By The Associated Press
PASCAGOULA, Miss. (AP) — A Mississippi judge will determine if R.J. Reynolds shortchanged the state of Mississippi when it failed to report profits from the sale of 7.8 billion cigarettes made for Star Tobacco.
The state argued Monday before Jackson County Chancery Judge Jaye Bradley that R.J. Reynolds failed to fulfill its obligations to Mississippi as provided in the landmark 1997 master tobacco settlement.
The North Carolina-based company, whose products include six of the 10 best-selling U.S. cigarette and moist snuff brands, is the second-largest tobacco company in the United States.
The state argued that from 2000 to 2005 R.J Reynolds excluded 7.8 billion cigarettes from the 1997 settlement that were made by its subsidiary Brown and Williamson for an independent tobacco company.
“Those cigarettes were not included in the production numbers to come up with the tobacco settlement,” Gary Wilson, an attorney representing the state.
Wilson said the cigarettes were fabricated for Star Tobacco, which then packaged and sold them.
“The original settlement included all cigarettes sold and that means to other manufactures as well,” Wilson said.
Mississippi’s share of the 25-year, $206 billion settlement is expected to be about $3.6 billion, depending on the amount of cigarettes the companies sell in the state each year. Mississippi generally receives $90 million to $100 million each year from the settlement, attorneys said.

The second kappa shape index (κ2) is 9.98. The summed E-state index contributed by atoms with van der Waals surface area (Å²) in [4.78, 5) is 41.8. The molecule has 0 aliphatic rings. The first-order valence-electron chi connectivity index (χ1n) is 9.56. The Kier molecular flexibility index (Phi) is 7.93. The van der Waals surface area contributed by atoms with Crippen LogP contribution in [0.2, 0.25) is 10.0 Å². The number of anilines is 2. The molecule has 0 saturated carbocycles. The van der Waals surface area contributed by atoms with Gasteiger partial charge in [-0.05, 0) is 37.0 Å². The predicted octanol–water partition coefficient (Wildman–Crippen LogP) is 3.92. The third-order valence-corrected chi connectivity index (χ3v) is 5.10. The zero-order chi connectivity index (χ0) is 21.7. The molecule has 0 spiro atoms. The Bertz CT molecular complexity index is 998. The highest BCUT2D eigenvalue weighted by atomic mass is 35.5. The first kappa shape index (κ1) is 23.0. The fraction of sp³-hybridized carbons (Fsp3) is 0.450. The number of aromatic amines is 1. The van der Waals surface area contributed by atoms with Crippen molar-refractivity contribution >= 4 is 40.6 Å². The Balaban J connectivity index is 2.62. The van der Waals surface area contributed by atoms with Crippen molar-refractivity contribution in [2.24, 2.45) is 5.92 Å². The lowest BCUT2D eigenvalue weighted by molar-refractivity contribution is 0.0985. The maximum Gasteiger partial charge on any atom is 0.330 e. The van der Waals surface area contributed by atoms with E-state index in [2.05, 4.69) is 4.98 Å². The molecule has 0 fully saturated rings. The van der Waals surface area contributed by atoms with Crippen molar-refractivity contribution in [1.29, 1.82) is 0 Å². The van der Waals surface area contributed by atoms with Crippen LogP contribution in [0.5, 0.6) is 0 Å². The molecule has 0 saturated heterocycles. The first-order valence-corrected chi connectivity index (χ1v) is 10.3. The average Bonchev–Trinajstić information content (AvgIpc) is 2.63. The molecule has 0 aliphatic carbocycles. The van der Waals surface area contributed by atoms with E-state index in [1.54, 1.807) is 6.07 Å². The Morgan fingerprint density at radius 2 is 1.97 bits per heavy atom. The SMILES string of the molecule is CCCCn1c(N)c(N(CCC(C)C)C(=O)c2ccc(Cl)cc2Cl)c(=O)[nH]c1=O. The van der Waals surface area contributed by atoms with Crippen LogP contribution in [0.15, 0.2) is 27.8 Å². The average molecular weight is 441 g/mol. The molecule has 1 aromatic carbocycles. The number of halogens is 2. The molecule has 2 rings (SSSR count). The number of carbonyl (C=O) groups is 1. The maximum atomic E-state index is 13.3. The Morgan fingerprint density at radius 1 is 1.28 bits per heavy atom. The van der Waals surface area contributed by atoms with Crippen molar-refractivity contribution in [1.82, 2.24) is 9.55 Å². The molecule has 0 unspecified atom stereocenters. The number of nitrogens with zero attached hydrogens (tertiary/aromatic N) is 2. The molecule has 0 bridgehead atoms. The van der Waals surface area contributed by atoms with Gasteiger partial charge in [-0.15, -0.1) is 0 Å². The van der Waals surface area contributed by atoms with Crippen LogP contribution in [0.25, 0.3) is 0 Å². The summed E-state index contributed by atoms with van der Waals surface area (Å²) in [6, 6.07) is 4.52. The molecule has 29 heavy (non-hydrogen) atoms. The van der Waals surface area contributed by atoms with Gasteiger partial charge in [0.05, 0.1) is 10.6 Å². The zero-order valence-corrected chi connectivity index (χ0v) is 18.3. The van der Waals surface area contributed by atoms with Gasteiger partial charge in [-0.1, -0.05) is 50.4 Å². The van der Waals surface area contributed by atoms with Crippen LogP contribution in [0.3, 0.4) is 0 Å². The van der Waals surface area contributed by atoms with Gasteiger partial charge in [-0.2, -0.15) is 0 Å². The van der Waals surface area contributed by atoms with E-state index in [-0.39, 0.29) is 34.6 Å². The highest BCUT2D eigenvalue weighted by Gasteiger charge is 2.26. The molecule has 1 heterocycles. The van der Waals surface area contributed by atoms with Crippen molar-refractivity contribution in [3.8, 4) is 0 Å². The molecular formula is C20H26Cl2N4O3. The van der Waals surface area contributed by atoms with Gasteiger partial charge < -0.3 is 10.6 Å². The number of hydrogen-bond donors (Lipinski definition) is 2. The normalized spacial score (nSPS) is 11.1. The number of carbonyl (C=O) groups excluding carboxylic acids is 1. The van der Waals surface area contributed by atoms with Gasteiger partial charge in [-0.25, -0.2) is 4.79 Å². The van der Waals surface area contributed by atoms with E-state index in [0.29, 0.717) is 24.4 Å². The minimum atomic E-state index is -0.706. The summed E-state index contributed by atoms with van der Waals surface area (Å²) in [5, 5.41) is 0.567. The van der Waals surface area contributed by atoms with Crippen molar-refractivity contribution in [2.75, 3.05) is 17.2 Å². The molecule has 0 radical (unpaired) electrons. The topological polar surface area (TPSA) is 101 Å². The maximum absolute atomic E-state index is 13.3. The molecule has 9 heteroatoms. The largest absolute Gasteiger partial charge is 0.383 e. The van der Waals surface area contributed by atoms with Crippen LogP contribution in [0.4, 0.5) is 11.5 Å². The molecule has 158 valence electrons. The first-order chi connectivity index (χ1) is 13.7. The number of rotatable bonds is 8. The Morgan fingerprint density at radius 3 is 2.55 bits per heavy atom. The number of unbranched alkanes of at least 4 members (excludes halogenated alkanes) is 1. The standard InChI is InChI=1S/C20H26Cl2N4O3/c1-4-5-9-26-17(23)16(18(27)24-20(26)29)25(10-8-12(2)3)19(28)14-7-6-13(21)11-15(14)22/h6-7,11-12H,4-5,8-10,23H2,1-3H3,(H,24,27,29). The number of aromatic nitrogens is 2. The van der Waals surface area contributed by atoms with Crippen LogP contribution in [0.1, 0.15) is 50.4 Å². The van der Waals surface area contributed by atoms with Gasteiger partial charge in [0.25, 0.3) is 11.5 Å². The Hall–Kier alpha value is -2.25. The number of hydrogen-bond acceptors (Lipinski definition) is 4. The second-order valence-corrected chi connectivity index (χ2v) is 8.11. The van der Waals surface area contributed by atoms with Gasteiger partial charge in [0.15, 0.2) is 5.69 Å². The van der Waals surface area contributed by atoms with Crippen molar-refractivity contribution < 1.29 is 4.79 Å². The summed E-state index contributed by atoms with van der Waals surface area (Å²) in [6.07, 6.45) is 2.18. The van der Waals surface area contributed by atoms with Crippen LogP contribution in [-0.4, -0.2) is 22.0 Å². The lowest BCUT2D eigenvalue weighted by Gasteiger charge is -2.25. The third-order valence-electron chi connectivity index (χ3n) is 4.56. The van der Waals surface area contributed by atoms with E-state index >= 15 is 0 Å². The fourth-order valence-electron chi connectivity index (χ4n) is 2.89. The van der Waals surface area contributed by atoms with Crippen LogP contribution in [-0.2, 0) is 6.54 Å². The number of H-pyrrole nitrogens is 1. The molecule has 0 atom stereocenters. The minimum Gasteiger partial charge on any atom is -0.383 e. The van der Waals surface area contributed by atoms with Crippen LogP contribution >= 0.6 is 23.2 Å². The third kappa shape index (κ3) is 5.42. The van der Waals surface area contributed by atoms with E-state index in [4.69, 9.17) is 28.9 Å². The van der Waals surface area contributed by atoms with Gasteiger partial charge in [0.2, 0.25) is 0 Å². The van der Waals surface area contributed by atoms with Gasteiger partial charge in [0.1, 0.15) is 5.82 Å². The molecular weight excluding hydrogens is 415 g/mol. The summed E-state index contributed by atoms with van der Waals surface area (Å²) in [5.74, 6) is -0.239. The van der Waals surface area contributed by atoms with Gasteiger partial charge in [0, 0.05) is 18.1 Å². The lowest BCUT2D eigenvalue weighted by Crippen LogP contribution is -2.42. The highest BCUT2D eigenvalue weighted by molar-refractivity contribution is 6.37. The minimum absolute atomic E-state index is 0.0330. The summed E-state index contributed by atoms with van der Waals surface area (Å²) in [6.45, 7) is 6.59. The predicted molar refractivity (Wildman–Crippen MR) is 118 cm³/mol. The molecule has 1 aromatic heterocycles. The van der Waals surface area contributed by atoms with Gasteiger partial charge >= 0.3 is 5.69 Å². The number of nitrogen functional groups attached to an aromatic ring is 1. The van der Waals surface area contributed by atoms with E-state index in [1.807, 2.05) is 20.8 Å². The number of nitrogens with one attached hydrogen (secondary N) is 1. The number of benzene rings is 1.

Mississippi and 45 other states had argued the cigarettes produced by the tobacco industry contributed to health problems among the population, which in turn resulted in significant costs to the states’ public health systems.
Elli Leibenstein, an attorney for R.J. Reynolds, said Brown and Williamson made cigarettes for the independent tobacco manufacturer that then packaged and sold the cigarettes in Mississippi. He argued those sales were not directed at customers’ whose health could be affected and should be exempted.
Attorney General Jim Hood filed suit in 2010 alleging that the miscalculations “resulted in artificially low payments in Mississippi for 2001 and for every year thereafter in which Mississippi was entitled to a net operating profits adjustment.”
Star sold the cigarettes using such brand names as Gunsmoke and Vegas, research showed, between 1999 and 2002.
Bradley took the arguments under advisement and did not indicate when she might rule.